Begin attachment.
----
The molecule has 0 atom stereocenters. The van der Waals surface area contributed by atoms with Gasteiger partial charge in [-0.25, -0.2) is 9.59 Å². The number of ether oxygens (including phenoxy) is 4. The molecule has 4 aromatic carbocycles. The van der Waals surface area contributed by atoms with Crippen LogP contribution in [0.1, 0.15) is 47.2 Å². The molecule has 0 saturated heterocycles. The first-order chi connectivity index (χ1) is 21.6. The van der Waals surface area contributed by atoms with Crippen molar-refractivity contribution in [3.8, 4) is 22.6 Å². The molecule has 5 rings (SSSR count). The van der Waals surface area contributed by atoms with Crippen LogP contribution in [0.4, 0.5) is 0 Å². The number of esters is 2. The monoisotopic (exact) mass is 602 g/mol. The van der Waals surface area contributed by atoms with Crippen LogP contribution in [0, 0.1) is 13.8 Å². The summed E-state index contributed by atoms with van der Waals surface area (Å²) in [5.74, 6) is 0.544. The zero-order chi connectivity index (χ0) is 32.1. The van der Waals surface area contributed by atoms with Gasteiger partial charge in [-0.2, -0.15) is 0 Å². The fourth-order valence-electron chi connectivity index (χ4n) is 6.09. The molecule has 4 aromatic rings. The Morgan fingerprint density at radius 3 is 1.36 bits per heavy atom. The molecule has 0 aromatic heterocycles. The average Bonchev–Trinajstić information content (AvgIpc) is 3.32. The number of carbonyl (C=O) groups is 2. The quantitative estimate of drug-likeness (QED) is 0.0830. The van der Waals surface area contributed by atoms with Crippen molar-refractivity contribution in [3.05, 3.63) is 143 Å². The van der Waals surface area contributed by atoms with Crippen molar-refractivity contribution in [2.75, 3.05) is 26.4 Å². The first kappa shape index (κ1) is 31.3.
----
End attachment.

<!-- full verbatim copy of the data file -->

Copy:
The molecule has 0 atom stereocenters. The van der Waals surface area contributed by atoms with Gasteiger partial charge in [-0.25, -0.2) is 9.59 Å². The number of ether oxygens (including phenoxy) is 4. The molecule has 4 aromatic carbocycles. The van der Waals surface area contributed by atoms with Crippen LogP contribution in [0.1, 0.15) is 47.2 Å². The molecule has 0 saturated heterocycles. The first-order chi connectivity index (χ1) is 21.6. The van der Waals surface area contributed by atoms with Crippen molar-refractivity contribution in [3.8, 4) is 22.6 Å². The molecule has 5 rings (SSSR count). The van der Waals surface area contributed by atoms with Crippen LogP contribution in [0.4, 0.5) is 0 Å². The number of esters is 2. The monoisotopic (exact) mass is 602 g/mol. The van der Waals surface area contributed by atoms with Crippen LogP contribution in [0, 0.1) is 13.8 Å². The summed E-state index contributed by atoms with van der Waals surface area (Å²) in [5.74, 6) is 0.544. The zero-order chi connectivity index (χ0) is 32.1. The van der Waals surface area contributed by atoms with Gasteiger partial charge in [-0.2, -0.15) is 0 Å². The fourth-order valence-electron chi connectivity index (χ4n) is 6.09. The molecule has 4 aromatic rings. The Morgan fingerprint density at radius 3 is 1.36 bits per heavy atom. The molecule has 0 aromatic heterocycles. The average Bonchev–Trinajstić information content (AvgIpc) is 3.32. The number of carbonyl (C=O) groups is 2. The quantitative estimate of drug-likeness (QED) is 0.0830. The van der Waals surface area contributed by atoms with Crippen molar-refractivity contribution in [3.05, 3.63) is 143 Å². The van der Waals surface area contributed by atoms with Crippen molar-refractivity contribution in [2.75, 3.05) is 26.4 Å². The first kappa shape index (κ1) is 31.3.